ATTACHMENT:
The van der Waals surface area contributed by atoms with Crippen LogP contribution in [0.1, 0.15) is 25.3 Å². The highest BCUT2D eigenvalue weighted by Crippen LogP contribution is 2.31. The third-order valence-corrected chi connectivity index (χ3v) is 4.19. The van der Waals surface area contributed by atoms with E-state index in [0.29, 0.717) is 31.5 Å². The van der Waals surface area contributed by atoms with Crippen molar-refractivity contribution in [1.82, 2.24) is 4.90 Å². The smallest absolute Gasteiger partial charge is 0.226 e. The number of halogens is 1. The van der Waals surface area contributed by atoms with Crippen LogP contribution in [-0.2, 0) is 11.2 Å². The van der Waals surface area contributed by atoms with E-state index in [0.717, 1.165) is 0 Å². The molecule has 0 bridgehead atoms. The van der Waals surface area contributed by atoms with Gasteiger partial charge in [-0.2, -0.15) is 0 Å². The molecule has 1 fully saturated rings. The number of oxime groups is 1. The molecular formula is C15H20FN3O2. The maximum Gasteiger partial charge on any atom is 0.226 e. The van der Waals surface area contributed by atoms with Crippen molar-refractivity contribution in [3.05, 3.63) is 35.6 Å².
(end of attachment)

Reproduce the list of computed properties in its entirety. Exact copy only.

The van der Waals surface area contributed by atoms with Crippen LogP contribution in [0.1, 0.15) is 25.3 Å². The highest BCUT2D eigenvalue weighted by Crippen LogP contribution is 2.31. The third-order valence-corrected chi connectivity index (χ3v) is 4.19. The van der Waals surface area contributed by atoms with E-state index in [0.29, 0.717) is 31.5 Å². The van der Waals surface area contributed by atoms with Crippen molar-refractivity contribution in [1.82, 2.24) is 4.90 Å². The smallest absolute Gasteiger partial charge is 0.226 e. The number of halogens is 1. The van der Waals surface area contributed by atoms with Crippen LogP contribution in [-0.2, 0) is 11.2 Å². The van der Waals surface area contributed by atoms with E-state index in [0.717, 1.165) is 0 Å². The molecule has 0 bridgehead atoms. The van der Waals surface area contributed by atoms with Gasteiger partial charge in [-0.2, -0.15) is 0 Å². The molecule has 1 fully saturated rings. The number of oxime groups is 1. The molecular formula is C15H20FN3O2. The maximum Gasteiger partial charge on any atom is 0.226 e. The van der Waals surface area contributed by atoms with Crippen molar-refractivity contribution in [3.05, 3.63) is 35.6 Å².